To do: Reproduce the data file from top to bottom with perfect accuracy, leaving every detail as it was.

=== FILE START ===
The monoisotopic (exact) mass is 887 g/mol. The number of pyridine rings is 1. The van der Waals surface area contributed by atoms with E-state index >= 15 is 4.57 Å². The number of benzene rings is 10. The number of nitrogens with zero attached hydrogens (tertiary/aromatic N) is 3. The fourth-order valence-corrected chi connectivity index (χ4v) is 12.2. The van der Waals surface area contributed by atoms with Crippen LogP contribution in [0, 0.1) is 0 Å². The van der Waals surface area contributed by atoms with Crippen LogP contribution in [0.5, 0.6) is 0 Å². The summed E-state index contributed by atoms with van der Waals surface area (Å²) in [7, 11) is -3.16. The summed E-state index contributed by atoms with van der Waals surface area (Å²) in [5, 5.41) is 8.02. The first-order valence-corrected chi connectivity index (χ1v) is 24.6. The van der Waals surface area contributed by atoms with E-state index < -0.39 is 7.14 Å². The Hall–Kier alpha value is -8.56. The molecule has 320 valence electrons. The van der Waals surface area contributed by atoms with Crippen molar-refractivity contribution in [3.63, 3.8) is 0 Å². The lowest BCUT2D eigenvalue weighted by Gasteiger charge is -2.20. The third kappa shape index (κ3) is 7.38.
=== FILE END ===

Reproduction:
The monoisotopic (exact) mass is 887 g/mol. The number of pyridine rings is 1. The van der Waals surface area contributed by atoms with E-state index >= 15 is 4.57 Å². The number of benzene rings is 10. The number of nitrogens with zero attached hydrogens (tertiary/aromatic N) is 3. The fourth-order valence-corrected chi connectivity index (χ4v) is 12.2. The van der Waals surface area contributed by atoms with Crippen LogP contribution in [0, 0.1) is 0 Å². The van der Waals surface area contributed by atoms with Crippen LogP contribution in [0.5, 0.6) is 0 Å². The summed E-state index contributed by atoms with van der Waals surface area (Å²) in [7, 11) is -3.16. The summed E-state index contributed by atoms with van der Waals surface area (Å²) in [5, 5.41) is 8.02. The first-order valence-corrected chi connectivity index (χ1v) is 24.6. The van der Waals surface area contributed by atoms with E-state index < -0.39 is 7.14 Å². The Hall–Kier alpha value is -8.56. The molecule has 320 valence electrons. The van der Waals surface area contributed by atoms with Crippen molar-refractivity contribution in [3.63, 3.8) is 0 Å². The lowest BCUT2D eigenvalue weighted by Gasteiger charge is -2.20. The third kappa shape index (κ3) is 7.38.